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This time I got a personalized response that explained that they would be happy to let our ads run but I had to remove the words "smoking" and now "knives" from the landing page, and "remove the ability to search your sites for those listings"
Well, this is ridiculous. Who's the biggest AdWords customer? My guess is Ebay. Think you can buy a bong or a knife on Ebay (or in Amazon's zshops?)? Well, you can. It's even more ridiculous when you consider that the Google Directory lists some of my sellers in both their Recreation/Tobacco category and their Recreation/Knives category. Even More ridiculous is the fact that websites we identify as direct competitors, already have ads running in the same keyword range and they list both Knives and Smoking and Tobacco on their "landing page" right now. My guess is that they haven't modified their ads since this policy change--I know it's a policy change because one of these campaigns ran without a hitch previous to my keyword refinement.
sorry for the length of this post but I'm curious if anyone else has run into these sort of problems. I get really worried when a marketing force as powerful as Google singles anyone out this way. I don't believe I can effectively compete for new business without Google, and reading these forums tells me that most of this audience feels the same way. All advice appreciated.
The folks at Google have decide to make the web a better place (according to them-god help us all), matters not if what your selling is legal or not - matters if Google donít like it.
I have one ad that I swear the comp. keeps an eagle's eye on me and goes running to Mamma Google as soon as I even toe the line.
What you might also find is that this may well be to do with the syndicated partners and their insistence on Google satisfying more stringent standards rather than Google's doing. Have you tried running the ads with syndication turned off to see if you get any joy?
When there is always this threat of "will they renew with us" looming over them they can't just take a stance that they like, you can bet the hoop jumping for the AOL account for example would be phenomenal but based on the audience size you'd go through them right?
I questioned them but they decided to uphold their guidlines. I annoyed as I set this up as a favour to a client to boost their sales before Christmas. Now that plan has gone down the gurgler...
Sure it's annoying that Google has some inflexible rules about certain banned items. If you're trying to hawk jewelry and you have knives anywhere on your landing page, it's against their rules, unfortunately. Knives of any type are banned. Just so you know, they also don't like Ninja throwing stars. :)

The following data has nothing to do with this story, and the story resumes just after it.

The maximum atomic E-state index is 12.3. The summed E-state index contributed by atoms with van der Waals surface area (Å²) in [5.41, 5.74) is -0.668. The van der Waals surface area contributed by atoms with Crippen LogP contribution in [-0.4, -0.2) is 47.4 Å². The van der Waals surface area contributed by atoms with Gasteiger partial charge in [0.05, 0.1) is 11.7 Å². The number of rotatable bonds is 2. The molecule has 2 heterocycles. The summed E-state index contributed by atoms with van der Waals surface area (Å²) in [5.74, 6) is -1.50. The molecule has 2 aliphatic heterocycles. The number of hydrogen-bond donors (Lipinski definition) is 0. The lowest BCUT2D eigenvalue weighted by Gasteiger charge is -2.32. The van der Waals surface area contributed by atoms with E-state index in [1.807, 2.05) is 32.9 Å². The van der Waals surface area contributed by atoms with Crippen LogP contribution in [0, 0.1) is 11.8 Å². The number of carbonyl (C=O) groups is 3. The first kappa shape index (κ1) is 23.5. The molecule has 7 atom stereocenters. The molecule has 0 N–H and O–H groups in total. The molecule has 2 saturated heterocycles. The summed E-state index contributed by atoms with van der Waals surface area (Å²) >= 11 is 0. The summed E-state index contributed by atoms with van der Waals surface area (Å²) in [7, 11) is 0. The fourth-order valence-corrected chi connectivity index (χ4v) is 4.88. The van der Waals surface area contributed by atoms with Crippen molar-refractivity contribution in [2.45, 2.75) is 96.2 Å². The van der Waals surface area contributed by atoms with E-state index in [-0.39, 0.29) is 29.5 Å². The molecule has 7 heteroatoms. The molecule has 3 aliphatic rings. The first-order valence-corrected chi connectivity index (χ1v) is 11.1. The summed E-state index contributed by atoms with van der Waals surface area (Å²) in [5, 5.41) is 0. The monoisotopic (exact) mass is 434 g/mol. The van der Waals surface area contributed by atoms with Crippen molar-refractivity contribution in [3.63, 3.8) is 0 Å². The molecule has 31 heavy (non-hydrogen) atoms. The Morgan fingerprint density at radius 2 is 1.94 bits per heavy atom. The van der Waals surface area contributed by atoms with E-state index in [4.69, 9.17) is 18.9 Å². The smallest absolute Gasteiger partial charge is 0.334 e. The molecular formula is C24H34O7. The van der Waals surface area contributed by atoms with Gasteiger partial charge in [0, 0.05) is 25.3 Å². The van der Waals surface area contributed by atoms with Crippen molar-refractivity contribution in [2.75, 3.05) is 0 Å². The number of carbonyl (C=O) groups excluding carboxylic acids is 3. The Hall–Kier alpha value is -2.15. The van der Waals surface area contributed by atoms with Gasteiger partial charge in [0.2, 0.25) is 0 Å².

It is probably not too big a stretch to suggest that a few of these banned items come straight from the personal philosophies of Google's founders. I'm sure their lawyers have also weighed in and advised them to be careful on some types of products - perhaps an excess of caution, but that's the advertising business.
The solution is really quite simple, though. Change your landing page. Problem solved. You can say "but I still don't think it's fair..." and write 50 more posts on it, but some of this stuff just isn't likely to change.
As for the cream liqueur case, I have trouble believing that this is an insurmountable problem. Google have been known to make mistakes and their overworked editorial staff may not be able to respond as quickly as they should, but consider where we were 10 short months ago (there was no such thing as pay-per-click advertising on Google). Without seeing your case it's tough to comment, but again, Google is not in the business of turning away legitimate business - just enforcing a series of rules presumably for the benefit of all advertisers. Most of the rules make sense. Some benefit Google more than they benefit us. Some of the rules are flexible. Some aren't. By all means appeal or ask for a clarification - politely and coherently - and I doubt you'll have a problem advertising cream liqueurs.
ps: i'm not going to change my landing page because Google says so. AdWords isn't such a vital tool that I can't compensate with other means.
Does anyone know if the same terms that AdWords finds objectionable penalize me in search results on Google. I realize that search and adwords are handled separately, but I'm curious if the appearance of "objectionable" words will negatively influence my ranking for searches on "non-objectionable" keywords?
What if I run a bidsite and all of a sudden a rare knife from King Arthur showed up and the bidding gets exciting and it's running for weeks as number 1 or best buy.
Will Google ban me for that? Where do we position ourself here? If webmasters should be 100% round the clock watching the website and adjusting the AdWords accordingly he will not have anything better to do! What a waste of company resource.
Should we hire somebody who will only be responsible for AdWords and call him AdWords Technical Engineer or "A Clerk" where "A" has a special meaning.
I'm so confused about this program... *REALLY*